While not in Kyoto, another place to eat shojin ryori is at the temple on Mt. Haguro in Yamagata Prefecture, where you’ll have to climb 2000 steps to reach the top. (You could taxi your way there, but the climb is infinitely more rewarding and atmospheric.) You’ll need to stay the night. These are pilgrim lodgings, with decidedly un-fancy rooms, but it’ll be among one of the best vegetarian dinners you’ll have in Japan.
Read more about shukubo (temple lodgings) on Mount Koya.
A word to the wise: because of its heavy reliance on products such as miso, tofu, and wheat gluten, shojin ryori is unfortunately not for the soy and gluten intolerant. Oftentimes it will be difficult to find a shojin ryori restaurant willing and able to cater to these dietary requirements. Egg and dairy products are not traditionally used either, making it a vegan-friendly cuisine, but you may wish to check with restaurant staff beforehand to ensure that this is definitely the case.
Read more about traveling around Japan with special dietary requirements.
Tofu & Yuba
Kyoto is home to many delicious foods, but chief among them are tofu and yuba. These are not the cardboard boxes of tofu sold in North American or European supermarkets, which are, frankly, disgusting. If you’ve grown up eating fresh tofu in Asia, it is near impossible to touch that stuff. Entire books are dedicated to singing the praises of tofu, and for good reason. Once you’ve tried the real stuff, you’ll be a convert for life.
Tofu begins with clean water and quality soybeans, and Kyoto has no shortage of both. It’s basically coagulated soy milk – which sounds unappetizing, but stay with me! Good tofu has a clean, bright soy flavor, and the soy milk it’s made from is creamy and ever so slightly viscous, with a weight and presence not unlike unpasteurized Jersey milk. Yuba, on the other hand, is soy milk skin. Freshly made, it’s blissfully creamy and comforting. You can watch yuba being made in the windows of Inari along the main street of Arashiyama. Vats of soy milk simmer away, and as the proteins coagulate from the heat, a skin forms atop, much like the skin on a mug of hot chocolate. From time to time, they run a metal dowel over the surface of the milk, deftly picking up delicate sheets of soymilk skin.
To the uninitiated, tofu and yuba can seem tasteless, but here are a few suggestions to enjoying them. One is, obviously, to eat freshly-made tofu and yuba. Another trick is to eat them when your palate isn’t yet fatigued by other heavily-sauced, strongly-flavored dishes. At an izakaya, for instance, you’ll want to eat lighter-flavored tofu dishes around the beginning of the meal, especially if they’re the delicate, custardy kind. Otherwise, the delicate flavors can be lost in the cacophony of the other dishes. If you’re into clean eating, you’ll love yudofu, which is the culinary equivalent of a yoga session. You’ll eat blocks of custardy white tofu simmered in a light kelp stock, seasoning it with a tangy ponzu sauce and a little ginger.
As with many foods in Asia, appreciating a variety of textures is key to enjoying tofu. Tofu textures run the gamut from smooth and custardy to firm to spongy. You can eat it fresh, deep-fried, braised, grilled, cold, hot – it’s incredibly fun to try it all to see what you like. An easy way to do this is to eat at a tofu restaurant. Shoraian in Arashiyama is popular, and it turns out a pretty decent multi-course tofu meal – beautifully-presented dishes in equally lovely surroundings make it a memorable meal. Be warned that they don’t usually cater to vegetarians due to their use of fish-based dashi stock. For a yuba experience, have lunch or dinner at Seike Yuba, which is one of the few restaurants that does a yuba-themed tasting menu. It is exquisite and is one of my favourite places to take visitors in Kyoto for a fancy but affordable meal. Plus, with advance warning, they are happy to cater to vegetarians.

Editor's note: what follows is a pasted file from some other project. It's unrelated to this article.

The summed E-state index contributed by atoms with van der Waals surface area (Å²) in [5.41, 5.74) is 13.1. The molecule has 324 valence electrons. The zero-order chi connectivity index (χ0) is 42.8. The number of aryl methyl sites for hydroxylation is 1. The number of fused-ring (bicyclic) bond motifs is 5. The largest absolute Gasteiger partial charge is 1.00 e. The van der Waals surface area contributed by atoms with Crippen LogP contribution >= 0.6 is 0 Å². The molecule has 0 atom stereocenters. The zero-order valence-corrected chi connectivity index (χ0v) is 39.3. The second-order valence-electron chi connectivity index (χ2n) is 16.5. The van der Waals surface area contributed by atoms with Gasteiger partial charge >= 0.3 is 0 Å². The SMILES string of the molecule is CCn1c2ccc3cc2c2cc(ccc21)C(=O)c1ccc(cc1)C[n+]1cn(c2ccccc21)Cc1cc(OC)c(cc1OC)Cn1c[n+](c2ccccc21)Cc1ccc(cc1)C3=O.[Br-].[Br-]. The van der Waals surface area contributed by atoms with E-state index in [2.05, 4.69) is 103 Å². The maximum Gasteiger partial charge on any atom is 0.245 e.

Outside of restaurant eating, it’s also fun to visit a tofu specialist shop just to see the varieties on offer. Traditional tofu shops are a dying breed, and deserve all the love and support they can get. While living in Kyoto, I loved stopping by Kinoshita-san’s tofu shop in the Demachi shopping arcade to pick up a small container of their sukui yuba – with a little dashi-spiked soy sauce poured over, it’s like eating a savory, creamy pudding. Eat fresh and chilled, or regret it the next day.
Lastly, an unusual but very Kyoto-esque place you should visit is Towzen Ramen, previously known as Mamezen. Taro-san serves up one of the only soy milk ramen bowls in town, and I’ve been returning time and again to his shop over the past five years for that delicious, creamy noodle fix. It is also, fortuitously for vegans, completely free of animal products.
Thanks to Starbucks (not to mention KitKat!), matcha lattes and frappuccinos have become global staples. But for the real deal, there’s still no better place than Kyoto, the historical and cultural home of Japanese tea ceremony.
Though the practice of consuming powdered tea dates to the Song Dynasty China, matcha is the only extant style of tea where one imbibes the entire leaf. If brewed tea is good for you, theoretically, consuming the entire leaf should be even better! Whole tea leaves are rinsed, spun dry, steamed – to prevent oxidization – dried, and ground into emerald-green dust. It’s a labour-intensive product, and priced accordingly. It also goes stale very quickly once exposed to air and light, so any matcha you buy should be stored in a metal container in the freezer and consumed within a fortnight of opening.
Matcha in tea ceremony is served in two ways – usucha, or thin tea; and koicha, or thick tea. The former is what tea people think of as “thin,” with the mouthfeel and consistency of a cappuccino. It’s an emulsion of green tea powder and hot water, so one cannot linger too long as it will eventually separate. Koicha is a vivid forest green, almost paste-like in its viscosity. It’s rare to see this style of tea outside of a formal invitation, as it’s not the most accessible way to drink matcha for the layperson – it can be overwhelming and bitter for those unused to drinking matcha.